75 Years in Law Gives Perspective on Technology


Chris Gill (left) and Roger Bates

Time and technology have brought a host of changes to Hand Arendall, a statewide law firm that celebrates its 75th anniversary this year. 

Attorney Chris Gill, who works on the 30th floor of the RSA Tower in Mobile, says law has sped up greatly with digital tools. The back-and-forth of writing and rewriting contracts between two firms has been cut in half with email, though enhanced electronic communication has brought with it the expectation of constant contact.

Roger L. Bates, managing lawyer for Hand Arendall, has watched and adapted as technology made its way into the courtroom.

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“Now with any case, all the documents are electronic, ” says Bates, who works in the firm’s Birmingham office. Exhibits in a trial are presented digitally on a screen for the jurors to see.

A video presentation to illustrate a T-bone traffic accident might be easier to follow than an old-fashioned flip chart, Bates says. “Now it’s done with graphics and video that’s pretty sophisticated.”

Technology also allows fluidity in the courtroom for attorneys during a trial, Bates says. He can communicate with his co-counsel by text to work up a response to testimony as a witness is on the stand. 

“Search and preparation can go on during the proceedings, ” he says.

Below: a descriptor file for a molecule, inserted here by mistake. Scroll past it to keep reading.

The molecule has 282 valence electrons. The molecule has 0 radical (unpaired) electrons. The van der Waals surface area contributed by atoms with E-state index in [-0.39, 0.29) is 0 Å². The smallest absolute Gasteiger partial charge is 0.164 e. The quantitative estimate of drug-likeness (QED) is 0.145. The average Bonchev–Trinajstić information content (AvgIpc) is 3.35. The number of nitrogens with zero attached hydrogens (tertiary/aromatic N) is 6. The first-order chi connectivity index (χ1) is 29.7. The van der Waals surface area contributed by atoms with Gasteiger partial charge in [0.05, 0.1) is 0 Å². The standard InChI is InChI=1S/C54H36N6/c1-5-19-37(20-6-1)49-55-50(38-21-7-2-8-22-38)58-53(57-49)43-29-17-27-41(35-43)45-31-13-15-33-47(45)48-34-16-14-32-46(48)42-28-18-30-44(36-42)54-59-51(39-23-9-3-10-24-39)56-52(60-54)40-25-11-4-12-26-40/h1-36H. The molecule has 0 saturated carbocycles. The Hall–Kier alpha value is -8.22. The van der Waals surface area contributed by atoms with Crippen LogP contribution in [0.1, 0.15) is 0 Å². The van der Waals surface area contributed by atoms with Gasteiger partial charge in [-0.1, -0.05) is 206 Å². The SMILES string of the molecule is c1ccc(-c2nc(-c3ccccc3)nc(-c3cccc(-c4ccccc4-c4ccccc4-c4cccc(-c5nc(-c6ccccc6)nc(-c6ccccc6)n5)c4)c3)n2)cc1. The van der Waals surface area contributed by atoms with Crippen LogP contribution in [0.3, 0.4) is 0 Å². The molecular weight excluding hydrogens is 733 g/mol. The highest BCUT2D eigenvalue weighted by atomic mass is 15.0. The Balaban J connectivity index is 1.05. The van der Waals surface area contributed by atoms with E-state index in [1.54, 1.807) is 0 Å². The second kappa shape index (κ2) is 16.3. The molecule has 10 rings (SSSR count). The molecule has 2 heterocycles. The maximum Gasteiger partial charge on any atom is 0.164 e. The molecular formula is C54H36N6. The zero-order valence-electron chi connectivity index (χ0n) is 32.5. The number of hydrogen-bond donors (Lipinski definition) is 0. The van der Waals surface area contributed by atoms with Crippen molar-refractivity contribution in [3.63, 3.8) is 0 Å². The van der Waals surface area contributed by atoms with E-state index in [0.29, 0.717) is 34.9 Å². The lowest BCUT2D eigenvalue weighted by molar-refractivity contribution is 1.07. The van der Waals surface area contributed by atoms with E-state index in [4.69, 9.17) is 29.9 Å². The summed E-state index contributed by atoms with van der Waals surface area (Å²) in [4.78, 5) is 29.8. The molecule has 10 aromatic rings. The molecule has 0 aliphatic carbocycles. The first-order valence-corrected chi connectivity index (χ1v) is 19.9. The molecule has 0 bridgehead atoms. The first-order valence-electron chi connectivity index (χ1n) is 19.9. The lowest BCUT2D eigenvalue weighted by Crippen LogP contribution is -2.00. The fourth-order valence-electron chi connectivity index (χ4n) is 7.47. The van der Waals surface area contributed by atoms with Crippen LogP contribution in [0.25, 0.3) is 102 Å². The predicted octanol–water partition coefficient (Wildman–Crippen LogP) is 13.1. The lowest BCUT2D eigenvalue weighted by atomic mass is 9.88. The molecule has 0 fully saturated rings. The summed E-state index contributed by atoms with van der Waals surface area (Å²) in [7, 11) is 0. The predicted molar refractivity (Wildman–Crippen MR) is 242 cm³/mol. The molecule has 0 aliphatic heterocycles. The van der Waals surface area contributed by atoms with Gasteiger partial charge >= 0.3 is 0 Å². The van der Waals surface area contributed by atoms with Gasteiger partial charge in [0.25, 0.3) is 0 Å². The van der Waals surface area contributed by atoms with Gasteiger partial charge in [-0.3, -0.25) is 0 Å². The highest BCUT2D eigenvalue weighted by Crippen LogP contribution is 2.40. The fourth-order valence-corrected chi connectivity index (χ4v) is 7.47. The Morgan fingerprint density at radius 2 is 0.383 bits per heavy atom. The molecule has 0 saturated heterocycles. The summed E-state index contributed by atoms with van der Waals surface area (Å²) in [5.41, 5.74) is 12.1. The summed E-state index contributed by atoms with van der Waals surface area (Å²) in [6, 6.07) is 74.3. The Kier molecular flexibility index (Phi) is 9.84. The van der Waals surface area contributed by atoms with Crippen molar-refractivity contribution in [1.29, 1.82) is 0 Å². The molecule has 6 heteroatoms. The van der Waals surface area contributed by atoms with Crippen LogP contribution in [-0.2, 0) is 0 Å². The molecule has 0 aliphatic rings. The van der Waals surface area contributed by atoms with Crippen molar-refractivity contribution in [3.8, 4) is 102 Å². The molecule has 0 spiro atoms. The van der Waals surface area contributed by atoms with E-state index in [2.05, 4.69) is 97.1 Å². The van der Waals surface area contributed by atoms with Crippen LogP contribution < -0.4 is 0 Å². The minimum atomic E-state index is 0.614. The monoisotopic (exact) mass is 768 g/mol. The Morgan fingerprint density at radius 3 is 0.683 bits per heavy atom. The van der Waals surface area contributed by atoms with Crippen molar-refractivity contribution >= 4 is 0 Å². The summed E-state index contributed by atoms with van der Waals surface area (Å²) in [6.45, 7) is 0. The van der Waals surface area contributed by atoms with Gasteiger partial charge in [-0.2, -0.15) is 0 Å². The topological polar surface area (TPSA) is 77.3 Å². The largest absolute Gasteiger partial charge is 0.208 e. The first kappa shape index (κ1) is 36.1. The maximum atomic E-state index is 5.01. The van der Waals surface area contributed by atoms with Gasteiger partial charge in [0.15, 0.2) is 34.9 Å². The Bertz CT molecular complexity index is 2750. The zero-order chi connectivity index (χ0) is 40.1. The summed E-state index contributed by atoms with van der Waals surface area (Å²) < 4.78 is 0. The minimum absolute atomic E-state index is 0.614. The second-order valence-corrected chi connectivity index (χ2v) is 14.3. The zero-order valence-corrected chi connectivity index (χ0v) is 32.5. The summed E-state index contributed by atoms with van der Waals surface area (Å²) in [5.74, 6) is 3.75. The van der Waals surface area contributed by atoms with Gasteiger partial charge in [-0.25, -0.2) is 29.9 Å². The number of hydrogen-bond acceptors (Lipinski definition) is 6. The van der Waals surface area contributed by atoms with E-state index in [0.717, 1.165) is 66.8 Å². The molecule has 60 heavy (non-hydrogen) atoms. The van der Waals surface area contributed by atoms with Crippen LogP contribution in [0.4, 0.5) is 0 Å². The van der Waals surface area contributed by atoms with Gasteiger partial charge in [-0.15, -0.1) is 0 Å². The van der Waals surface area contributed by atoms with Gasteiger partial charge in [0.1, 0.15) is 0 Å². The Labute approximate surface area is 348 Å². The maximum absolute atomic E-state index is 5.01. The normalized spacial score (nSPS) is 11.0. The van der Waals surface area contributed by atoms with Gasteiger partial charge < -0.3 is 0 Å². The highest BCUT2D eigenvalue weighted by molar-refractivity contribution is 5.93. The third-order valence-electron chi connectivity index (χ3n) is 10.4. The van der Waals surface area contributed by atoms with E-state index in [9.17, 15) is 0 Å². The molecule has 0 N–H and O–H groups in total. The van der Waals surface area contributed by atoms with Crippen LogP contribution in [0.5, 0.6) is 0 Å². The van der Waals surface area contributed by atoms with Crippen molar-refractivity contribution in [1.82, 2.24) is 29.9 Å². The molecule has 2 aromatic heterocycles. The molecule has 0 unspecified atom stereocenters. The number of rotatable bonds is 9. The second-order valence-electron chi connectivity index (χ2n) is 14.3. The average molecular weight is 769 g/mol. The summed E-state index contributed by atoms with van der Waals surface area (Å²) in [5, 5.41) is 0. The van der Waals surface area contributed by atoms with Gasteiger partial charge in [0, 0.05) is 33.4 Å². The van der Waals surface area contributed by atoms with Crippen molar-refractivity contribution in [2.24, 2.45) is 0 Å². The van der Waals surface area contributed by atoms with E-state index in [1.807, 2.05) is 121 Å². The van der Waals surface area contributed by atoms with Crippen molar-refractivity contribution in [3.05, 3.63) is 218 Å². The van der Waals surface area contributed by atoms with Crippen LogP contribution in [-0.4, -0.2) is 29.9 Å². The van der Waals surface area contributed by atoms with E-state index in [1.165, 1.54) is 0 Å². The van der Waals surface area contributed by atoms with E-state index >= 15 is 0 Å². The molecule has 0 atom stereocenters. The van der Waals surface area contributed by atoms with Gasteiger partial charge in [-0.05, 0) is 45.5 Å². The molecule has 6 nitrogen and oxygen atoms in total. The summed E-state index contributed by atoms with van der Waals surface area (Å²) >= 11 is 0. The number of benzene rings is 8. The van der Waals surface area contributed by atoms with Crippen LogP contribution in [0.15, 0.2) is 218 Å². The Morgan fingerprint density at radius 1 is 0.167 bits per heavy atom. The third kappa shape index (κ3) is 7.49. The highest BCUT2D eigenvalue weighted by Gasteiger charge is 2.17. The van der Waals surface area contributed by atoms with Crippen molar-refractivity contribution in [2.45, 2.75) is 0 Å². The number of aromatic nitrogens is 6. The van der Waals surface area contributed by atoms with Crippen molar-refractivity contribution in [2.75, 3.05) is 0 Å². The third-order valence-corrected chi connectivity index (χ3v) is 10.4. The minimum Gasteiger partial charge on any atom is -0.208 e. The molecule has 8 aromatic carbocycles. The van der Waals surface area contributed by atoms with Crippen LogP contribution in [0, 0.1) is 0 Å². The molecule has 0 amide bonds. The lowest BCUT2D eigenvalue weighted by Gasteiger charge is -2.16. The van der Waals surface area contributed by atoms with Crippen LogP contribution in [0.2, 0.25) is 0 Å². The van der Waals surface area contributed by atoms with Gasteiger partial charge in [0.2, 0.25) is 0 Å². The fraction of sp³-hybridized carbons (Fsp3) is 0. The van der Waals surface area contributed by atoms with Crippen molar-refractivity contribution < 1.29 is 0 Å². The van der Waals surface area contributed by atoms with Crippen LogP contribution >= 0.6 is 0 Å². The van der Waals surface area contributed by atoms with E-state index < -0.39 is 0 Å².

That, too, offers upsides and downsides.  

The trickle-down effect translates to increased hourly rates for the attorney and the paralegal, who must also have technical expertise. Developing technology also brings the need for specialty expertise for lawyers in areas such as intellectual properties, privacy and protecting online data, Gill says.

Hand Arendall has kept its single-state model, though Gill also does work on the Mississippi Coast and in Northwest Florida. 

“The work I do is primarily along that I-10 corridor, ” he says. “Right now, I’m as busy as I’ve been and I don’t see it letting up. In Northwest Florida and Baldwin County, they can’t build houses fast enough.”

The firm is adding lawyers, with five coming on board in the past month; three in Mobile and one in Birmingham. Another attorney starts in Birmingham this fall, Bates says, with plans to hire yet another for Mobile soon.

With young lawyers coming into the firm right out of law school, Hand Arendall faces what Bates described as “age-related competing cultural views.”

The firm has attorneys who are 80-plus years of age alongside recent 20-something law school grads.

“Older lawyers who value traditions may have trouble relating to younger attorneys who ask, ‘Why do I have to wear a suit to work everyday?’”

But whether it’s adapting to technological advances or cultural differences, Hand Arendall found that diversity makes the firm strong. 

“We can learn something from everyone, ” Bates says. “You can resist or fight change or you can embrace it to put it to use for your clients. We chose the latter.”

Founded in Mobile in 1941, Hand Arendall has offices in Birmingham, Fairhope and Athens.

Text by Tammy Leytham

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